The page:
The British Humanist Association (BHA) has commented on the Supreme Court’s refusal to give Lillian Ladele permission to appeal last year’s Court of Appeal ruling that she had not been subject to religious discrimination. Ms Ladele, who had worked as a Registrar for Islington Council, refused to perform Civil Partnership ceremonies, saying that they went against her strong Christian beliefs. In refusing Ms Ladele’s application to appeal the ruling, the Supreme Court said that her case did not raise legal points of “general public importance”.
Andrew Copson, BHA Chief Executive, commented, ‘The Supreme Court’s decision not to grant permission to appeal is extremely welcome. A clear message has been sent out that those people providing public services or performing public functions, such as Civil Partnership ceremonies, have a duty to treat services users equally, with dignity and respect, as the public authority itself must.’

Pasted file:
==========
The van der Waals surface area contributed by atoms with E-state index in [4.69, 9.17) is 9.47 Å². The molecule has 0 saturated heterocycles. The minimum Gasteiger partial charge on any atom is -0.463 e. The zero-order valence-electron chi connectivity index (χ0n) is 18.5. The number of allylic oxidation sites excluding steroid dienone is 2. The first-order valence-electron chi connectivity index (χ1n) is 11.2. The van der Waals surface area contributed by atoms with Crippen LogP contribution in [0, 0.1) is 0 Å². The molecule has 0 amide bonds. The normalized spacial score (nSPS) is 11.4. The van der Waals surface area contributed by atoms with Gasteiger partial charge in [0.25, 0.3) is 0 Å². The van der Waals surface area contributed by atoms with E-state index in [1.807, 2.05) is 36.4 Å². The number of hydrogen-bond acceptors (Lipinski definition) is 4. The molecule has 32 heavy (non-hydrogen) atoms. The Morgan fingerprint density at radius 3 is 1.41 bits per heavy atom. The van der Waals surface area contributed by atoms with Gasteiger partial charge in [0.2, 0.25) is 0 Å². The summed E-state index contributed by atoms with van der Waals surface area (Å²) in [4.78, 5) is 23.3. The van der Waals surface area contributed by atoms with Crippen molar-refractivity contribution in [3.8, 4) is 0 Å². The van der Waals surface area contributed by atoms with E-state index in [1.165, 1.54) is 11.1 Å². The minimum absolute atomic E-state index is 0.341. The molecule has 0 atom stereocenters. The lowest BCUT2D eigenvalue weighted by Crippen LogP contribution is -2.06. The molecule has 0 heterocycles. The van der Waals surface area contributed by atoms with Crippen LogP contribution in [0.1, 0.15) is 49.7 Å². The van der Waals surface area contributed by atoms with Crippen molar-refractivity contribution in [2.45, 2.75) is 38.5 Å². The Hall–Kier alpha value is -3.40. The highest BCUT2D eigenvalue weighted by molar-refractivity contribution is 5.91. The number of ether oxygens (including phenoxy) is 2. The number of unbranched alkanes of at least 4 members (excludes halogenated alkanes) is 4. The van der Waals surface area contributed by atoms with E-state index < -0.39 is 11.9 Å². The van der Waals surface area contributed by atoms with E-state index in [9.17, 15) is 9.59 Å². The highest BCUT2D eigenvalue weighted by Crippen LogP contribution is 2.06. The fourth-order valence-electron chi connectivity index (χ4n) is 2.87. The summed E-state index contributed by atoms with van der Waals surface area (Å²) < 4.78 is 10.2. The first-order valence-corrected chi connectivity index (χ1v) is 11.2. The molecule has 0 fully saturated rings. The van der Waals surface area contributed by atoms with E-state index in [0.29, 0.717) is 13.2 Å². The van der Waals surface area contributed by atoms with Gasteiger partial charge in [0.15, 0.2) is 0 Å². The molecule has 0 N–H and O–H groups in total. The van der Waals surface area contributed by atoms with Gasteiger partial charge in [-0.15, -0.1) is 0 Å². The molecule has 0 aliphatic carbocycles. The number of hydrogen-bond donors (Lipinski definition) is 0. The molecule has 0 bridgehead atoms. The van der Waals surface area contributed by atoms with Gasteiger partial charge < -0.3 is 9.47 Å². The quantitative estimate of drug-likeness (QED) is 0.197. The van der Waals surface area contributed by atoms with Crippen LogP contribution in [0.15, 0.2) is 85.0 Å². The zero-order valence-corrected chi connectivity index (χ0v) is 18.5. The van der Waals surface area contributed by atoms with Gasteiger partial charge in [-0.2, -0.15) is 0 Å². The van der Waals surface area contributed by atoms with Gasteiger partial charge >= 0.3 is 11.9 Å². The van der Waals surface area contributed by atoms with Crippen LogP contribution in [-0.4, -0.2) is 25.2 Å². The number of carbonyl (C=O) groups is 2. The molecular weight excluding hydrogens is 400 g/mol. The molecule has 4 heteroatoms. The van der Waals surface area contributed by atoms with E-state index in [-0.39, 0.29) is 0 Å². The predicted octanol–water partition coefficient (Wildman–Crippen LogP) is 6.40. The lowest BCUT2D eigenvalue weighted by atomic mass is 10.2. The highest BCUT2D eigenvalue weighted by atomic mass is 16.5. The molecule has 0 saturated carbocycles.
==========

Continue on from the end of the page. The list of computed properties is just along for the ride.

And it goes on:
‘In a modern liberal democracy, there can be no “opt out” for those who say they are unable to do their jobs because they wish to discriminate, even when that desire to discriminate derives from a religious belief.’
For further comment or information, please contact Andrew Copson on 07534 248596 or 020 7079 3583.
The British Humanist Association (BHA) is the national charity representing and supporting the non-religious and campaigning for an end to religious privilege and discrimination based on religion or belief.